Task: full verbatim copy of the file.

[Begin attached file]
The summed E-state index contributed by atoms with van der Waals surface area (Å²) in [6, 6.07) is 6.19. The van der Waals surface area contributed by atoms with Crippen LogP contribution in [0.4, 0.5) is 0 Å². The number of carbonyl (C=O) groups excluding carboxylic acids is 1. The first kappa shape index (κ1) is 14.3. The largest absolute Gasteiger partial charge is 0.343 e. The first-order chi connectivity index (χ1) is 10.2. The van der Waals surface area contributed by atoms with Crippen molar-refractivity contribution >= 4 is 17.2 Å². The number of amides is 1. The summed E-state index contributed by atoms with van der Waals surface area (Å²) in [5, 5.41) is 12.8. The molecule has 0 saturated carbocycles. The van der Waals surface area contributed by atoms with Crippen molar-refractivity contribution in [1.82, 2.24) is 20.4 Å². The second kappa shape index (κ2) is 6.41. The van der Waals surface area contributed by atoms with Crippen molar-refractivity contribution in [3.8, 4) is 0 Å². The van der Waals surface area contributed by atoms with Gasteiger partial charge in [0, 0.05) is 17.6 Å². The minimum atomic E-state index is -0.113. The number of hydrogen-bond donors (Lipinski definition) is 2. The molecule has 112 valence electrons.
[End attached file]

The summed E-state index contributed by atoms with van der Waals surface area (Å²) in [6, 6.07) is 6.19. The van der Waals surface area contributed by atoms with Crippen LogP contribution in [0.4, 0.5) is 0 Å². The number of carbonyl (C=O) groups excluding carboxylic acids is 1. The first kappa shape index (κ1) is 14.3. The largest absolute Gasteiger partial charge is 0.343 e. The first-order chi connectivity index (χ1) is 10.2. The van der Waals surface area contributed by atoms with Crippen molar-refractivity contribution >= 4 is 17.2 Å². The number of amides is 1. The summed E-state index contributed by atoms with van der Waals surface area (Å²) in [5, 5.41) is 12.8. The molecule has 0 saturated carbocycles. The van der Waals surface area contributed by atoms with Crippen molar-refractivity contribution in [1.82, 2.24) is 20.4 Å². The second kappa shape index (κ2) is 6.41. The van der Waals surface area contributed by atoms with Crippen molar-refractivity contribution in [3.8, 4) is 0 Å². The van der Waals surface area contributed by atoms with Gasteiger partial charge in [0, 0.05) is 17.6 Å². The minimum atomic E-state index is -0.113. The number of hydrogen-bond donors (Lipinski definition) is 2. The molecule has 112 valence electrons.